Two of eachMay 10, 2012
There have been many discussions (jokes) over the years about the types of fun that Grandma Beanie and Grandpa John provided for their family. Grandma Beanie provided the daily fun of board games and card games, daily singing to make chores more fun, letting us watch her burn stuff, preparing yummies with the fish, rabbits and sticky harvests we brought home (ie. jams out of berries) and best of all: watching Grandma Beanie engage in her various hobbies and activities.
But before we get into Grandma Beanie and what I called her hobby-hopping, let’s talk about Grandpa John and his two of each.
With seven children in the family, two of some things were expected. A chicken dinner had to have two chickens. A pizza dinner was no more than a snack without two pizzas (or more). Extra people at dinner caused the need for two tables. When it came to recreational equipment, we often needed at least two. Each of us was limited to one bicycle and we shared a long line of tricycles, wagons and half-built go-carts over the years—any more wheeled contraptions would have caused the garage to bulge. We had two canoes, and two wooden toboggans with curled up ends.
The idea for the canoes and toboggans was to have four people in, or on, each. Grandma Beanie didn’t relish flying down Bendix Hill or paddling her way northward to Michigan on the St. Joseph River.
The canoe trips all went well. Grandpa John lashed the two canoes to the top of the station wagon, Grandma Beanie drove us to Pinhook Park where we launched, and she later picked us up in Niles, Michigan. We paddled slowly and had very nice trips up the river. Grandma Beanie drove fast and always threw up a bit of gravel when she came to pick us up in Niles. We called her Hot Rod Harriet.
The two toboggans were lovely and reminiscent of the old world of our Minnesota relatives. But we weren’t as hardy stock as our relatives, and the toboggans were not nearly as yielding to our control as were our small plastic models. We froze. We whined. We were afraid that the hill was too high. We were afraid that we wouldn’t make it down the hill in one piece. We lined up four to a toboggan and fell off on the way down the hill, rolling, flailing and sliding in our slippery coats. We went home and put the toboggans in the attic of the garage. They were never used again.
We didn’t need two Christmas trees, and that was a good thing when Grandpa John decided one year that we would cut our own. We laughed about that later, too. Grandpa John loved sharing with us things that had been important to him as a child, but some activities were beyond our ruggedness.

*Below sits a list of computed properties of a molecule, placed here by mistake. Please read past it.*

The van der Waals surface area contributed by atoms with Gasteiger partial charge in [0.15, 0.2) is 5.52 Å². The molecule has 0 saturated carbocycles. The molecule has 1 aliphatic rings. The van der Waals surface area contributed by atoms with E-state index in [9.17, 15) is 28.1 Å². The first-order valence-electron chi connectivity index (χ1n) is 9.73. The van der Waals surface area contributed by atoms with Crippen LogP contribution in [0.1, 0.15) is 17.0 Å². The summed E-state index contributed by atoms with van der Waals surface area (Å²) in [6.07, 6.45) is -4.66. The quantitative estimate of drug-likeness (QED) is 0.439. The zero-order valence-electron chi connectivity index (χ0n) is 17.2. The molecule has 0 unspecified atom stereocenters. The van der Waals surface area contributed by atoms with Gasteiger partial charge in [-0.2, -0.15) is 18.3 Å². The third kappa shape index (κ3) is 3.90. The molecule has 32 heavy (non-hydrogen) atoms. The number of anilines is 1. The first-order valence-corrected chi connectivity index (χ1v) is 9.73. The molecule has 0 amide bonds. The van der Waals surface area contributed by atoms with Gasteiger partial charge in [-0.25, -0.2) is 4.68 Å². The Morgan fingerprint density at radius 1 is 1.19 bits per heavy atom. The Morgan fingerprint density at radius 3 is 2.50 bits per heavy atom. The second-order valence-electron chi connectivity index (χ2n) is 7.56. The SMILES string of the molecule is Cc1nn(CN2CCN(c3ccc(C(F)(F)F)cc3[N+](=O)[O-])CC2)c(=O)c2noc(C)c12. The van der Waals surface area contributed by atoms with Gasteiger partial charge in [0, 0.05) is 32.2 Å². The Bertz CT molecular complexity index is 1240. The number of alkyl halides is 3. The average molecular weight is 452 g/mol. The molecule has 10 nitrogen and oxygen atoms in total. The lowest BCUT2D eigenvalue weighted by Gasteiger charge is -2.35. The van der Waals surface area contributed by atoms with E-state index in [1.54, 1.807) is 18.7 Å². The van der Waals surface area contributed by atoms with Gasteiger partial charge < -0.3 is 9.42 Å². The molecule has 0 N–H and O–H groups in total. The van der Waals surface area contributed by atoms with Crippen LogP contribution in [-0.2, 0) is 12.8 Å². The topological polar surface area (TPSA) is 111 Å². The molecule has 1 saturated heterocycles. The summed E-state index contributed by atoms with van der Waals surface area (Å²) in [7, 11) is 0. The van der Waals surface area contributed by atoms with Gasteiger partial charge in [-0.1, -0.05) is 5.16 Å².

At home, we never knew what to expect. One day as I was walking home from school I saw Grandma Beanie standing on her head against the outside of the house. She had discovered yoga. With a big grin on her face she folded herself up like a pretzel. She took swimming lessons and car repair lessons. She studied astrology and prepared all of our charts. She always looked like she had walked out of a fashion magazine. She prepared taxes and sold insurance.
She drove the Easter Bunny around town one year, and had to run to the emergency room for an injured kid with the big bunny in tow. She sewed and taught us to sew. She crocheted, did crafts and paint-by-the-number. She lost control of her laughter at tense times. She grew (and still does grow) the most beautiful roses I have ever seen. She canned, with our help, a couple hundred quarts of tomatoes each year. She had her brunette hair dyed platinum blond, piled high on her head and was the model for her hair dresser’s professional competition (we think that is how the youngest sibling, Uncle Dave, came to be).
She loved psychics, especially Edgar Cayce. She fed steaks to policemen who came to take stolen bicycle reports. They never forgot her. She fed everyone, and sometimes the dinners were a bit unusual. She collected Halloween witches and St. Patrick’s day decorations, and insisted she was Irish every March 17th (she’s not; she’s of English and German descent), while she wore a hat—a beanie—emblazoned with Beanie O’Greenie. One year she wouldn’t allow anyone to visit the house on her birthday unless they brought her a card. We had to send our friends out for cards for our mother. Oy.
She danced to Kansas City. She loved Fats Domino, Nat King Cole, the Mills Brothers, the Ink Spots and Engelbert Humperdinck. She hosted bridge club and let us get away with grabbing bits of bridge mix and Chex party mix from her cut glass candy dishes.
She drove up to the house honking and with the wheels throwing gravel on grocery shopping day, with a station wagon full of groceries loaded from two carts that she had dragged through the grocery store. God help the kid that didn’t go running to help with the groceries. After Johnny died she had a dream that he sat at the end of the kitchen table with his huge flat feet propped up, laughing at her because he was dead and didn’t have to help with the groceries.
She was a formidable 5’2″ powerhouse that scared even the vice principal of the high school. She kept us in line, when we weren’t laughing at (with) her. She was quite entertaining.
We didn’t need two Beanies. One was plenty.